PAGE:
TT: What are you responsibilities as the king and queen or what do you hope to do with your title?
RS: First is to represent the school at a couple of events. Second is to be a good role model to students and give advice to kids to be able to do the same thing.
CT: Well I get to crown the next queen, which is pretty exciting! I also plan on being really involved with alumni events, as well as recruitment events because I am passionate about education so I want everyone to have the same amazing experience that I’ve had.
TT: When you first came to Drexel, did you ever think you would end up on Drexel’s Homecoming Court?
RS: Not a chance. I didn’t think a lot of the things that [have] happened to me would have happened when I first came to Drexel — like joining a fraternity, doing the dance team and becoming homecoming king. Those are three things I would have never predicted me doing.
CT: I never in a million years thought I would be homecoming queen. I believe that it’s important to take chances and put yourself out there and challenge yourself. I’ve never been a prom queen or homecoming queen or even a class president, so this is definitely new to me. It really is an honor to be selected by my peers as the homecoming queen. It makes me feel like everything I’ve done on campus has been helpful to others.
TT: How did you end up at Drexel?
RS: The five-year B.S.-M.S. program with three co-ops initially interested me in Drexel but now it has kind of changed because my options have opened up. Drexel has helped me to grow as a person and do so much more than I was ever able to do.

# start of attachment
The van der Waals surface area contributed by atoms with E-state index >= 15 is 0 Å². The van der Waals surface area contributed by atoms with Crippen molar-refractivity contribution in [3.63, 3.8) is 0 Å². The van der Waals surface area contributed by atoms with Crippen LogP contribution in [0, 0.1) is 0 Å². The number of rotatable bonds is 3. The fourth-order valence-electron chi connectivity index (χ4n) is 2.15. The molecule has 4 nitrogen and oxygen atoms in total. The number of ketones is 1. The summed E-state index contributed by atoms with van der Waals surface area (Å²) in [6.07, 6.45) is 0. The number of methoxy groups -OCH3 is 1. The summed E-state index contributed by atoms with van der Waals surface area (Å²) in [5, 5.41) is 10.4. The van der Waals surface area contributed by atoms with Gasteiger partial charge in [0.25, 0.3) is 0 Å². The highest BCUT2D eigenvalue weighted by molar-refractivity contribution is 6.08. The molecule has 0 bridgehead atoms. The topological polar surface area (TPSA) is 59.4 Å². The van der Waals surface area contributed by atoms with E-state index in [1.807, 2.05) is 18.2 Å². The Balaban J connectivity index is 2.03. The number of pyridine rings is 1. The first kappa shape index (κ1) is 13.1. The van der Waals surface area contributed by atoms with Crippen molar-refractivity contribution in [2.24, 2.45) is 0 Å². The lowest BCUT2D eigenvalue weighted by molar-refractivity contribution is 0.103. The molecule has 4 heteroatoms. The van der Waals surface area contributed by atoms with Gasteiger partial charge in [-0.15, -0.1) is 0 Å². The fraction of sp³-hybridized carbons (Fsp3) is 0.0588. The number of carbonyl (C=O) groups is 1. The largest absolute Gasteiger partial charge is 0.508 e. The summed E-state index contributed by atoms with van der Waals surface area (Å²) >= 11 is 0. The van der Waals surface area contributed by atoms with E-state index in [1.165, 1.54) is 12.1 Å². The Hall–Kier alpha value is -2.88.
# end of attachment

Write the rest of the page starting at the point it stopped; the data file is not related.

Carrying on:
CT: I wanted to come to Drexel to be in the city amidst working professionals. I didn’t want to be tucked away on a secluded campus that felt like a continuation of high school. I also loved the idea of the co-op program. I am a really hard-working and motivated student, so I was excited by the opportunity to finally put my skills to [the] test in a real job setting. Plus, I grew up in a neighborhood without sidewalks so the opportunity to be able to walk to restaurants, historical sites and shops was really exciting to me.
TT: What’s your favorite thing to do at Drexel or in Philly?
RS: My favorite thing being in Philly is going to all the sports events. I think that’s something not a lot of colleges get to experience is having all these professional sports just right around the corner. It’s a lot of fun being able to [see] the Eagles, Flyers and Sixers, especially when Drexel gives out free or group discounted tickets.
CT: My favorite thing to do at Drexel is to sit outside of [Pearlstein Business Learning Center] and eat Halal from the food truck in between classes. I absolutely love Halal and when the weather is nice there is nothing better than grabbing an outdoor table and doing my reading for business law outside. My favorite thing to do in Philly is exploring Reading Terminal Market with my boyfriend, Andrew. If you haven’t eaten a pound of ribs there, you need to!
Triangle Talks is a weekly column that highlights members of the Drexel community.